Despite overall improvements in outcomes of diffuse large B-cell lymphoma (DLBCL), approximately one-third of patients will develop relapsed/refractory disease that remains a major cause of morbidity and mortality. Novel insights from gene-expression analyses have increased our understanding of chemotherapy resistance and yielded rational targets for therapeutic intervention to both prevent and treat relapsed/refractory DLBCL. The clinical approach to relapsed/refractory DLBCL should include high-dose therapy and autologous stem cell transplantation (HD-ASCT) with curative intent in patients without comorbidities. Results from the recently reported CORAL study suggest that patients refractory to rituximab-containing regimens have inferior outcomes with HD-ASCT. Ongoing efforts to improve ASCT include novel conditioning regimens and evaluation of maintenance approaches after ASCT. Unfortunately, because the majority of patients are not eligible for ASCT due to refractory disease or age/comorbidities, these approaches have limited impact. The large group of patients not eligible for ASCT have incurable disease and should be referred for clinical trials of rationally targeted agents.
Introduction: who relapses with DLBCL?
Diffuse large B-cell lymphoma (DLBCL) is the most common lymphoid malignancy in the United States. With standard therapy, including rituximab and an anthracycline-containing regimen, approximately 67% of patients in a population-based registry are alive without lymphoma with a median follow-up of 4 years.1 Therefore, despite the improvements in overall survival (OS) of patients with DLBCL with the routine addition of rituximab therapy,2 one-third of patients have disease that is either refractory to initial therapy or relapses after standard therapy. Although the majority of relapses occur early, a recent series has emphasized that late relapses (after 5 years) are possible, and may be associated with initial localized stage, favorable International Prognostic Index (IPI) score, and extranodal involvement at diagnosis.3 These late relapses constituted 7% of all progressions after rituximab plus cyclophosphamide, hydroxydaunorubicin, oncovin, and prednisone/prednisolone (R-CHOP) or CHOP chemotherapy in a large randomized trial.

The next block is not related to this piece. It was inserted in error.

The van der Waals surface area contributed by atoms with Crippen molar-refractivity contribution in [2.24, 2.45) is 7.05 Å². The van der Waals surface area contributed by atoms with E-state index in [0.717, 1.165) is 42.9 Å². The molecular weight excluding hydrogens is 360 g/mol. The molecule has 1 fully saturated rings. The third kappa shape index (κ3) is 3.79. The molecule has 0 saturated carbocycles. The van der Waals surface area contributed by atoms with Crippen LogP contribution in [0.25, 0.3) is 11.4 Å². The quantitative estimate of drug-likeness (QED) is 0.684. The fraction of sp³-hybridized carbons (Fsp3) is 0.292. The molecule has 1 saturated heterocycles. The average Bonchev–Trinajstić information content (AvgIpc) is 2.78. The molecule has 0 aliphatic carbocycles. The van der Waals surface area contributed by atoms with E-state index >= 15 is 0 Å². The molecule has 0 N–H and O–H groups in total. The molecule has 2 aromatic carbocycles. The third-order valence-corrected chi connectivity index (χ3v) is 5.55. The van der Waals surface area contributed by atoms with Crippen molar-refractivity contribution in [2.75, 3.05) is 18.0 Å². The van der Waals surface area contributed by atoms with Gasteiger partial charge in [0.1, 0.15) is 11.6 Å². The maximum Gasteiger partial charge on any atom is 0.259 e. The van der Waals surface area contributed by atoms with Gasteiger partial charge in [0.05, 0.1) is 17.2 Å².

The IPI for lymphomas was developed in the 1990s and has remained the most robust clinical prognostic scheme for aggressive lymphomas since that time. In a pooled analysis, adults with aggressive nonHodgkin lymphoma (NHL, mainly DLBCL) from 16 institutions and cooperative groups in the United States, Europe, and Canada who were treated between 1982 and 1987 with combination-chemotherapy regimens containing doxorubicin were evaluated for clinical features predictive of OS and relapse-free survival. In more than 2000 patients of all ages, a derived model, based on age, tumor stage, serum lactate dehydrogenase concentration, performance status, and number of extranodal disease sites, identified 4 risk groups with predicted 5-year survival rates of 73%, 51%, 43%, and 26%.4 These outcomes were more robust than Ann Arbor stage at predicting outcome of patients.